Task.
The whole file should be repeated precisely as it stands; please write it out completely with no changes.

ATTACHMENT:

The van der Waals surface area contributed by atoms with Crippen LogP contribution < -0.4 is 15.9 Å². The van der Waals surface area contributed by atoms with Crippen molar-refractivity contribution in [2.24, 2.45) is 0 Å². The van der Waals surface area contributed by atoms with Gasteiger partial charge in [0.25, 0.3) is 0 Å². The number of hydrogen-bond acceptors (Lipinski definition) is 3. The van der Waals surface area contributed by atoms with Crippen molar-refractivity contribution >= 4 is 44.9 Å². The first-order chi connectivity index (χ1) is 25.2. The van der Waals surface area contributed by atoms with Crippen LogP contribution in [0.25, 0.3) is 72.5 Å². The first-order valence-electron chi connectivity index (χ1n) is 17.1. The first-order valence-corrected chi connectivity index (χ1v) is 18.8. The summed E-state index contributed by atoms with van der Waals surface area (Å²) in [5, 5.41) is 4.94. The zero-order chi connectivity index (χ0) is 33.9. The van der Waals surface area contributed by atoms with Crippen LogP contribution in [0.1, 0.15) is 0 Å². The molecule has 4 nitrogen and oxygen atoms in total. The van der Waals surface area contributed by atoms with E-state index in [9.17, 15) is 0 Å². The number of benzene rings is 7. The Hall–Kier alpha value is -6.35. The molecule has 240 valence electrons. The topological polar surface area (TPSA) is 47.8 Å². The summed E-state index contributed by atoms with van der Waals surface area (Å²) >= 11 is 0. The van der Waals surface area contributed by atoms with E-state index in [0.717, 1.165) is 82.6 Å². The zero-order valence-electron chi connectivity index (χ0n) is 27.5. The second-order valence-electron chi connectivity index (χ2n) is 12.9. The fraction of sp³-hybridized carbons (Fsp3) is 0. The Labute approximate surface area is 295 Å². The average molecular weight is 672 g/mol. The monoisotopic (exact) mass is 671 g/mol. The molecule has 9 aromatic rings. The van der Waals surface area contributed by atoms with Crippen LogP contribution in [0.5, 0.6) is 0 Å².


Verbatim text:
The van der Waals surface area contributed by atoms with Crippen LogP contribution < -0.4 is 15.9 Å². The van der Waals surface area contributed by atoms with Crippen molar-refractivity contribution in [2.24, 2.45) is 0 Å². The van der Waals surface area contributed by atoms with Gasteiger partial charge in [0.25, 0.3) is 0 Å². The number of hydrogen-bond acceptors (Lipinski definition) is 3. The van der Waals surface area contributed by atoms with Crippen molar-refractivity contribution >= 4 is 44.9 Å². The first-order chi connectivity index (χ1) is 25.2. The van der Waals surface area contributed by atoms with Crippen LogP contribution in [0.25, 0.3) is 72.5 Å². The first-order valence-electron chi connectivity index (χ1n) is 17.1. The first-order valence-corrected chi connectivity index (χ1v) is 18.8. The summed E-state index contributed by atoms with van der Waals surface area (Å²) in [5, 5.41) is 4.94. The zero-order chi connectivity index (χ0) is 33.9. The van der Waals surface area contributed by atoms with Crippen LogP contribution in [0.1, 0.15) is 0 Å². The molecule has 4 nitrogen and oxygen atoms in total. The van der Waals surface area contributed by atoms with E-state index in [9.17, 15) is 0 Å². The number of benzene rings is 7. The Hall–Kier alpha value is -6.35. The molecule has 240 valence electrons. The topological polar surface area (TPSA) is 47.8 Å². The summed E-state index contributed by atoms with van der Waals surface area (Å²) >= 11 is 0. The van der Waals surface area contributed by atoms with E-state index in [0.717, 1.165) is 82.6 Å². The zero-order valence-electron chi connectivity index (χ0n) is 27.5. The second-order valence-electron chi connectivity index (χ2n) is 12.9. The fraction of sp³-hybridized carbons (Fsp3) is 0. The Labute approximate surface area is 295 Å². The average molecular weight is 672 g/mol. The monoisotopic (exact) mass is 671 g/mol. The molecule has 9 aromatic rings. The van der Waals surface area contributed by atoms with Crippen LogP contribution in [0.5, 0.6) is 0 Å².